Either that, or it is a simple (but repeated) oversight.
Anyway, the way row-versioning works with AFTER triggers is quite intuitive.
The triggers in views are covered later in this chapter.
Another limitation of views that you may be familiar with is that a view cannot be indexed. In SQL Server 2000, you can indeed create indexed views, as shown later in this chapter.
This simplifies access to the data because the underlying query does not have to be written on the client and then submitted each time a report is run. Although you can set column-level security in SQL Server, it is tricky to maintain because it's pretty well buried in the table properties.
You may already have discovered that you can often greatly speed up Access reports by first saving the results of a complex record source query into a temporary table and then basing the report on that table rather than on the query. Row-level security must be defined at runtime because it's impossible to know what values a table will contain until then.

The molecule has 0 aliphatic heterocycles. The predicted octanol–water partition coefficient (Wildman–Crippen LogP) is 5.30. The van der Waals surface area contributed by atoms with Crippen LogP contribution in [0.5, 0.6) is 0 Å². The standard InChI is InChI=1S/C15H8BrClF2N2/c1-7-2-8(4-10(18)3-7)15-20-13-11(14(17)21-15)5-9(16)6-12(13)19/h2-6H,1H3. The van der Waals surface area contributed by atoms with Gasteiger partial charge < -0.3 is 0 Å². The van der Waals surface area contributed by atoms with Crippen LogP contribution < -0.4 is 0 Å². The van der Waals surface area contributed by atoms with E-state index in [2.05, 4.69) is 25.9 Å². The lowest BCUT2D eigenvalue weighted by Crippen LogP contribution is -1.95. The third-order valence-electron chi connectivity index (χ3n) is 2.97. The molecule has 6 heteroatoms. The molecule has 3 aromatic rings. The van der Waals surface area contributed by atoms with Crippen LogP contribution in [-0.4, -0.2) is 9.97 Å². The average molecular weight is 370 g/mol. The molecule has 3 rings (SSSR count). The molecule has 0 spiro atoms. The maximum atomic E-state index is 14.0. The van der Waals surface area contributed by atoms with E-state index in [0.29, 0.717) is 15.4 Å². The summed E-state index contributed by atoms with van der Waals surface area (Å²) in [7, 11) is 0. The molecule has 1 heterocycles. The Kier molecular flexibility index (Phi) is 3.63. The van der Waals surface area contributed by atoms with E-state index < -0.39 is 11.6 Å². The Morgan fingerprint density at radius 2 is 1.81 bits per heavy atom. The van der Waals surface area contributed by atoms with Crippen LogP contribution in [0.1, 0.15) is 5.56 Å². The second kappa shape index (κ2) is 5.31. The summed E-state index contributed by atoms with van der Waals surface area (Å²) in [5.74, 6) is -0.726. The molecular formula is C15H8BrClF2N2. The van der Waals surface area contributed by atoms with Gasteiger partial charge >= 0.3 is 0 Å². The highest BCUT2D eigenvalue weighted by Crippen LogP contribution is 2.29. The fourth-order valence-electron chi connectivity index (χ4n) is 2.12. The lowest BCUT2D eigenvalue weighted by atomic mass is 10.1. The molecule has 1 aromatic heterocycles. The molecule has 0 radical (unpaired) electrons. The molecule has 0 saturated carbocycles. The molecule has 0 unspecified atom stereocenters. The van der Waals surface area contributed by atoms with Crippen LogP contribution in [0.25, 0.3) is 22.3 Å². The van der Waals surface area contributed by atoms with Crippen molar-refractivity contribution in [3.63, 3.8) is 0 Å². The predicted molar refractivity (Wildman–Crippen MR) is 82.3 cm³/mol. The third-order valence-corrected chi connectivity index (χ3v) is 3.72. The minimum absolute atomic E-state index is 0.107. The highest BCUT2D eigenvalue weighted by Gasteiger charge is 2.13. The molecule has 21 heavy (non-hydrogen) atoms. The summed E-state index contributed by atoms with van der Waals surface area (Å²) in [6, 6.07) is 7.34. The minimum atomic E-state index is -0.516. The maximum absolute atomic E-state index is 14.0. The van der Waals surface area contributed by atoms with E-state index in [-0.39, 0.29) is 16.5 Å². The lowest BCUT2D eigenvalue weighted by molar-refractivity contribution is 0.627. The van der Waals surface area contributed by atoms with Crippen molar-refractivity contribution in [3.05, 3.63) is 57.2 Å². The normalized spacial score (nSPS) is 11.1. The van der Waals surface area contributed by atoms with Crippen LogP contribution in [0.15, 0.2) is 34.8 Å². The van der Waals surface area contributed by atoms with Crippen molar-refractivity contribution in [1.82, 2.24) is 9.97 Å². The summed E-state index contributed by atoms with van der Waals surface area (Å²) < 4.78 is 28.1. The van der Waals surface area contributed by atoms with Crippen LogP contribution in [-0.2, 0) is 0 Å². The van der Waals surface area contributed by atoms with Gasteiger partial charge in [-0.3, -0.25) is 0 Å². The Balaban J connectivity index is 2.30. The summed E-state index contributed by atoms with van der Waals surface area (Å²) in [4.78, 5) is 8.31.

Views have never in the past been able to contain parameters; however, as shown later in the chapter, user-defined functions can now be used like views, effectively allowing you to create parameterized views that return different results depending on the parameter values that get passed in each time the function is run.Views are saved SELECT statements that allow you to operate on the results that are returned from them.They can be used to provide row- or column-level access to data, to wrap up complex joins, to perform complex aggregate queries, and to otherwise customize the display of data. In this chapter, learn how to define, create, and modify views, and how to perform index analysis and optimize performance in SQL Server. The biggest problem is that just when you get used to accepting a limitation, Microsoft comes up with an amazing, new feature that overcomes it!Views still, however, don't allow you to perform any of the other major SQL actions besides selecting—views can't contain syntax when defining a view.The primary use of views is to present data to users of an application.This can be implemented using the Once the view is created, its definition will be unreadable, as shown in Figure 9.2.Therefore, make sure that you save your view definition in a script file in case you ever need to modify it. Tables can be customized and tailored to the needs of the users by way of views. All permissions can be removed from the underlying tables, and as long as the owner of the table is the same as the owner of the view, the user will be able to interact with the data based on the permissions granted to the view.For example, you could create a view for a salesperson that only displays her own orders, or you might create a view for the manager, who is only interested in seeing the total sales for each salesperson. Figure 9.1 shows the Permissions dialog box for vw Customeraddress List.Sentry One e Books In these books, you will find useful, hand-picked articles that will help give insight into some of your most vexing performance problems.These articles were written by several of the SQL Server industry’s leading experts, including Paul White, Paul Randal, Jonathan Kehayias, Erin Stellato, Glenn Berry, Aaron Bertrand, and Joe Sack.